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In This Section
In The News: Screening Tool for Autism, Recognition of ECMO Center Manager, Generous Gift for Palliative Care, Research Leadership Position, Non-verbal Children with Autism
Take a look at who’s been making research headlines lately. This week we’re covering the accuracy of an autism spectrum disorder screening tool; the generous gift for palliative care, treatment, and research; and the international recognition of our Extracorporeal Membrane Oxygenation (ECMO) Center manager, James Connelly.
Most Widely Used Screening Tool for Autism Spectrum Disorder: Is it Accurate?
In the first large, real-world study of universal screening for autism spectrum disorder (ASD) in toddlers, researchers at Children’s Hospital of Philadelphia found that the Modified Checklist for Autism in Toddlers with Follow-Up (M-CHAT/F) — the most widely used and researched ASD screening tool — is less accurate than shown in previous studies conducted in research laboratory settings. The new study also revealed significant disparities in detecting early autism symptoms in minority, urban, and low-income children. The findings appeared online in the journal Pediatrics.
“Although our findings reveal significant shortcomings in current screening tools, we want to be clear that we are not recommending that pediatricians stop universal screening,” said lead author Whitney Guthrie, PhD, a clinical psychologist specializing in early diagnosis at CHOP’s Center for Autism Research.
“Instead, clinicians should continue to screen using the M-CHAT/F, while being aware that this screening tool does miss some children with ASD,” Dr. Guthrie said. “Any clinical or parental concerns should be taken seriously, and warrant continued surveillance even if a child screens negative on the M-CHAT/F. And of course, a screen positive on the M-CHAT/F warrants referral so that children with ASD can be diagnosed and receive early intervention.”
ECMO Center Manager Awarded Prestigious Fellowship
We’d like to give a big shout out to James Connelly, RRT-NPS, manager of CHOP’s Extracorporeal Membrane Oxygenation (ECMO) Center. Connelly received the Fellowship of the Extracorporeal Life Support Organization (ELSO) — giving recognition to his extraordinary contributions to the science of ECMO, an advanced life support technique used for patients with life-threatening heart and/or lung problems. ECMO provides long-term breathing and heart support and is used only when all of the standard treatments for those problems have already been tried. A highly specialized treatment, ECMO can support patients for days to weeks while doctors treat their underlying illness.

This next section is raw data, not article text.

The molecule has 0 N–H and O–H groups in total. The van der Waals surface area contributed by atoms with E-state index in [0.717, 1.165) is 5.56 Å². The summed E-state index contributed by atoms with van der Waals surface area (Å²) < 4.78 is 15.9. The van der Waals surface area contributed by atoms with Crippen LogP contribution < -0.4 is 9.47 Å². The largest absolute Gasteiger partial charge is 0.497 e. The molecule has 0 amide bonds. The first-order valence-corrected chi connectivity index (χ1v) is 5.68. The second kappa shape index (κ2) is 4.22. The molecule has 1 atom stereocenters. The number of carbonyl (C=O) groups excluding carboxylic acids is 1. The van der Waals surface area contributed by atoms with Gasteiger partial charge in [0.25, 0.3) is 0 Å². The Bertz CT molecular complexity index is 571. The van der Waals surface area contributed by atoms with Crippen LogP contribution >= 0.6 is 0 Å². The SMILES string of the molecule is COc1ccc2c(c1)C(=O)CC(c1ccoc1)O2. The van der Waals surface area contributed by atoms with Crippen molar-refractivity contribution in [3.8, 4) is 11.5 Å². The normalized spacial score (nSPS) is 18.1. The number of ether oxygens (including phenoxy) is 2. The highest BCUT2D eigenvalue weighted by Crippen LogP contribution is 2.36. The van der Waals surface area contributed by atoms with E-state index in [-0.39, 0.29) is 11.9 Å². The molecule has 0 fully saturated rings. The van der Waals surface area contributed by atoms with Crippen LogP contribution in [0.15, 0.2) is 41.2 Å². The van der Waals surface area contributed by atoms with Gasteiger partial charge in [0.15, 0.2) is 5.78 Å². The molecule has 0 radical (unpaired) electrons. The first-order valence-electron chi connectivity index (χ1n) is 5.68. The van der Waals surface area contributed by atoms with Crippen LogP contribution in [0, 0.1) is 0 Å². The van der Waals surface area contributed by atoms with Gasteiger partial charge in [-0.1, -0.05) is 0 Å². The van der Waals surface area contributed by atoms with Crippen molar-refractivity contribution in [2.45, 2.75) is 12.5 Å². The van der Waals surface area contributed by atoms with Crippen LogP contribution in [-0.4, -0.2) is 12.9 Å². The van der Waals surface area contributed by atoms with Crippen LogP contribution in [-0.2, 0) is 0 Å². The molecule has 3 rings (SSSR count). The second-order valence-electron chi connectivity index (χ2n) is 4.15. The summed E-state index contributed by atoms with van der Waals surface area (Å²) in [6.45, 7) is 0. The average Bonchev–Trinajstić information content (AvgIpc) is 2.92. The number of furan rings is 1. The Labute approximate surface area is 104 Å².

“Every program/center at CHOP has a heartbeat, someone who defines the work, sets a pace, establishes a rhythm, and supports the soul of the program,” said Todd Kilbaugh, MD, medical director of the ECMO Center. “Jim has been the heartbeat of the ECMO program from the beginning, and a driving force in our international reputation and Platinum Center of Excellence. His superior knowledge and continual commitment to patients, families, and providers is unrivaled.”
Only a handful of people are elected internationally to be a fellow of ELSO, Dr. Kilbaugh noted, and fewer than 10 are non-physicians worldwide. Connelly is the first respiratory therapist to ever be elected.
“Jim Connelly is the ECMO center, and his well-earned award is an honor that we as a Center will cherish and revel in, together, because he has led the way,” Dr. Kilbaugh said.
Generous Gift Enables CHOP to Expand Palliative Care Program and Research
The opening of CHOP’s Justin Michael Ingerman Center for Palliative Care, made possible by a $3 million donation from by the Justin Ingerman Foundation, will help launch the next generation of services and care for CHOP’s internationally recognized palliative care program: Pediatric Advanced Care Team (PACT).
The generous funding from the Ingerman family not only helps PACT deliver care to relieve pain and stress for patients and provide emotional, social, spiritual, and bereavement support for families, but also enables the PACT team to conduct research. For example, the funding helps support studies on the symptoms experienced by children with serious illness so symptom management can be improved, on the physical and psychological well-being of parents and siblings so better support can be provided, and on aspects of how these children are cared for in hospitals to enhance the ways that palliative care teams can serve these children and families. The funding enables PACT to provide leadership to nationwide and international research collaborations.